Lucy the irish wolfhound views Click for more photos

Antony Davies and his dogs

Lucy the irish wolfhound views "Best in Show" a new exhibition at the Wheatfield Gallery Jembaicumbene, NSW. Photo: Colleen Petch

  • Lucy the irish wolfhound views "Best in Show" a new exhibition at the Wheatfield Gallery Jembaicumbene, NSW.
  • Antony Davies holds a painting of Lucy which is part of the "Best in Show" a new exhibition at the Wheatfield Gallery Jembaicumbene, NSW.
  • Antony Davies holds a painting of Lucy which is part of the " Best in Show" a new exhibition at the Wheatfield Gallery Jembaicumbene, NSW.
  • Antony Davies holds a painting of Lucy which is part of the "Best in Show" a new exhibition at the Wheatfield Gallery Jembaicumbene, NSW.
  • Antony Davies holds a painting of Lucy which is part of the " Best in Show" a new exhibition at the Wheatfield Gallery Jembaicumbene, NSW.

Artists and heritage put Braidwood on the map; now, dogs are making the place famous. Paintings and sculptures of 80 assorted mutts from the gold rush villages of the district are hanging from the granite stone walls and standing outside an 1859 mill that has reopened for the first time in a century.

Antique dealer and restorer Antony Davies chose dogs as a theme to launch a new gallery, Wheatfield, in the four-storey mill, which in its peak was a gold-crushing plant, sawmill and flour mill, employing 25 people.

''Braidwood is a very dog-friendly place,'' Mr Davies said. ''There are dogs on every corner. There are several dogs particularly well known that sit outside certain shops in the main street. Both locals and visitors alike stop and see them.''

Mr Davies and his partner Andrew Gow spent four years restoring the stone and sandstock-brick building once surrounded by wheat fields. Standing above a tunnel and millpond on the Majors Creek Road at Jembaicumbene, the mill has 70 moulded window frames handmade by Amish craftsmen in Pennsylvania.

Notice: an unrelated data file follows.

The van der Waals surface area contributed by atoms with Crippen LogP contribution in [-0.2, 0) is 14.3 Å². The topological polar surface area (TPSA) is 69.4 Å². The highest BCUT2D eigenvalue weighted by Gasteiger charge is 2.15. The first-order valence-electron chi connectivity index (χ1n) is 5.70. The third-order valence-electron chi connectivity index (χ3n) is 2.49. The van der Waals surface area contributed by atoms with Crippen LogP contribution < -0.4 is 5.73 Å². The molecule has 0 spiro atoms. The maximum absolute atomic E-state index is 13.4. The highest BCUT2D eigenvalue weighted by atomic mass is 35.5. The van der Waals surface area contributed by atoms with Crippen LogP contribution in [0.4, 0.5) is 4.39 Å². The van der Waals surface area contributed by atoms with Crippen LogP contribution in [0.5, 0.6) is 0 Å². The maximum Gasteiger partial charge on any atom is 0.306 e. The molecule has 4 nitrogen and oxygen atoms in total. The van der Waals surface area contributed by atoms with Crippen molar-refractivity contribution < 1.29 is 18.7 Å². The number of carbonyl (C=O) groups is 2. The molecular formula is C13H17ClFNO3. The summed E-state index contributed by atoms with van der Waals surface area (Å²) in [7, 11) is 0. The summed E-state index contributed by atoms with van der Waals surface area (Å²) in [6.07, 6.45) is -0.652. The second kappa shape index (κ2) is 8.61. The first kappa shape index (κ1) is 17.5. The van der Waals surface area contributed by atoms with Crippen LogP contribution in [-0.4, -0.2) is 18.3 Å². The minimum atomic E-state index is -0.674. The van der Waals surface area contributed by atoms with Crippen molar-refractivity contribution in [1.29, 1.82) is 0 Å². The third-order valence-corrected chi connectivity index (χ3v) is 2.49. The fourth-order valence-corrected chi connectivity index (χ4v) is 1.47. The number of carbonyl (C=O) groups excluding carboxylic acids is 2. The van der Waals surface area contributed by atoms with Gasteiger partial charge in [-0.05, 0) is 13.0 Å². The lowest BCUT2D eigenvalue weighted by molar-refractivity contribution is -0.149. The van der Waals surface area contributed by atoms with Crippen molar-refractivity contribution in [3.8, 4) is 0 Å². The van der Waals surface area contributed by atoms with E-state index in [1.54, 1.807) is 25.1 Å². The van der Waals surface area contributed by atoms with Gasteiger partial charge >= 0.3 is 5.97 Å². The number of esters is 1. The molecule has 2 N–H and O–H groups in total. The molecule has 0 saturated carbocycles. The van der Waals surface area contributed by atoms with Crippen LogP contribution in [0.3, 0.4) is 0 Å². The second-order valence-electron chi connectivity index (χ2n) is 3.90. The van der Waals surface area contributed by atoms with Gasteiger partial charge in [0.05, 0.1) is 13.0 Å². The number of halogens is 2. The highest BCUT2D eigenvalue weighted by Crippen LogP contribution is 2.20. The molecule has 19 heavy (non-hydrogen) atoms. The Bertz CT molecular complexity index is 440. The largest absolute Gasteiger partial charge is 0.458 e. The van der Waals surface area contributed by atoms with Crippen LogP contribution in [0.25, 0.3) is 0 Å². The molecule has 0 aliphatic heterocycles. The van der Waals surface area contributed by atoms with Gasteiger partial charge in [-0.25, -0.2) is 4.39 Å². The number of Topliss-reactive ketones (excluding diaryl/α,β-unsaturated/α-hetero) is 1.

The current Best in Show exhibition has lured international art buyers and includes a welded sculpture of a cattle dog, a sheet-steel working dog, and painted cut-out of a blue heeler.

So life-like are some of the pieces that visitors' dogs will rush at them, then sniff them and turn to their owners as if to ask for an explanation.

Inside the mill under heavy mountain ash beams, a great dane called Atlas with different coloured eyes, one matching a blue napkin poster, is mounted on an easel.

Mr Davies' research has revealed the building was constructed for £6000, which he says is equivalent to $8 million today.

''I have a background in art and antiques. I worked for Sotheby's for 20 years, so we felt a gallery would allow the community to come and see it,'' he said.

More restoration will lead to residences opening upstairs, enabling Wheatfield to become a centre modelled on the Arthur Boyd Bundanon centre for artist residency programs.

''We're hoping that this particular venue will allow all kinds of exhibitions, craftwork, sculpture,'' Mr Davies said. ''We're having a collection of antique toys in February and early colonial artefacts.''

Wheatfield gallery is open from 10am-4pm on Saturday and Sunday, and the exhibition closes next weekend.